Many Americans were puzzled about the attention that was given to Britain's NHS in the opening ceremony. They don't understand why the public, and even conservative politicians in Britain, are proud of the NHS. The US healthcare system provides excellent healthcare for those who have insurance, but millions are not covered by insurance, and there is political resistance against policies which extend coverage to the uninsured. The NHS covers everyone at less cost per person than the inefficient US system that relies upon private insurance and a cumbersome payment system that increases the overhead burden for healthcare providers. The US system also reduces the take home pay of insured workers who have less money to spend on other goods and services as their share of insurance premiums rises faster than inflation.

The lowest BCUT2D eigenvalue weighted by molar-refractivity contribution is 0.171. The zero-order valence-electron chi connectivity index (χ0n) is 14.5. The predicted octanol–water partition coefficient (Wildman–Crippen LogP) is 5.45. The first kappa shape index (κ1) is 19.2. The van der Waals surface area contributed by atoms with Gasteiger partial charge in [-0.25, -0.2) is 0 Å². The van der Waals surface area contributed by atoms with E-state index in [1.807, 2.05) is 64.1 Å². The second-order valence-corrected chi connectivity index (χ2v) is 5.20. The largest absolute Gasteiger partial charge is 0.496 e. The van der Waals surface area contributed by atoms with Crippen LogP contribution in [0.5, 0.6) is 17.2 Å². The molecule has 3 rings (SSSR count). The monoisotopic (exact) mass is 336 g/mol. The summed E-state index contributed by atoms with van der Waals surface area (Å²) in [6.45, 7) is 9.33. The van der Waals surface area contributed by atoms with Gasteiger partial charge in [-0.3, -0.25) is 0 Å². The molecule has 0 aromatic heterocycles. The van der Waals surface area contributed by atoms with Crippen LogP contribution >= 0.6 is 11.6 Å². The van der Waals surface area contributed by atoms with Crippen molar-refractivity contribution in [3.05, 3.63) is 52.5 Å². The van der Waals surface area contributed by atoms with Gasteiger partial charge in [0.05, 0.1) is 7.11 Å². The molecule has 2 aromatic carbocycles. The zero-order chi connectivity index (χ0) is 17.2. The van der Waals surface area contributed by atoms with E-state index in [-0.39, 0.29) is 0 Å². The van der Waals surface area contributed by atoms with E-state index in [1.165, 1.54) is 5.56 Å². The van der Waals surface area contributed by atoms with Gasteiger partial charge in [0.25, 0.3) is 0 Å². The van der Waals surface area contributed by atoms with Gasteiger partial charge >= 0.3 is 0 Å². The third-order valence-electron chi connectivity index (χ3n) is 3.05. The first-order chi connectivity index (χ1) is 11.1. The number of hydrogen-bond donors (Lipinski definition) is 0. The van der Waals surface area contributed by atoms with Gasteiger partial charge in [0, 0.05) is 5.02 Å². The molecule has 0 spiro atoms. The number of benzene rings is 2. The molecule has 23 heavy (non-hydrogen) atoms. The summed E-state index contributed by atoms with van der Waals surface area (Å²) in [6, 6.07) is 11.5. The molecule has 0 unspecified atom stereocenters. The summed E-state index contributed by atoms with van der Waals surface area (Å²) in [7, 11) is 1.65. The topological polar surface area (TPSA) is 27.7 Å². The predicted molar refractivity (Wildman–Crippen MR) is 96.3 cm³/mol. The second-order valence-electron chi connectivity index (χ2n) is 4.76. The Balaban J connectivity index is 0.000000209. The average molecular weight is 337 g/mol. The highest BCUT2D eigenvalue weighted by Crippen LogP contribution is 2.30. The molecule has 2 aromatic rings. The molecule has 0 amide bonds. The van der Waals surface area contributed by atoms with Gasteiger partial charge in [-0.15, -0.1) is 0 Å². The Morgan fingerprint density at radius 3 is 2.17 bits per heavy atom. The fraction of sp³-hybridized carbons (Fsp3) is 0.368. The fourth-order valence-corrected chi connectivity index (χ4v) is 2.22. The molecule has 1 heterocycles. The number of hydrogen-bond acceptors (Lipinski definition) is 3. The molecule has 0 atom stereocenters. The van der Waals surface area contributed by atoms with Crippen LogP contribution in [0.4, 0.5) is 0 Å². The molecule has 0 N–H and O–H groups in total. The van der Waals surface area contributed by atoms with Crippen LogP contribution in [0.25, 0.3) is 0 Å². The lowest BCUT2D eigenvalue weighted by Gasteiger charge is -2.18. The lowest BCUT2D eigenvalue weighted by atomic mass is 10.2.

Defenders of the US system make their appeal primarily to ideologies that have been successfully embedded in the US culture. There is a powerful anti-government sentiment, and many Americans have been told that government programs will take away the consumer sovereignty that all consumers are supposed to have. Ironically, there is strong public support for Medicare in the US, but there is not enough popular support for extending Medicare to everyone to influence Congress. Lobbying by insurance companies, and healthcare providers, has had the dominant impact on healthcare policy in the US.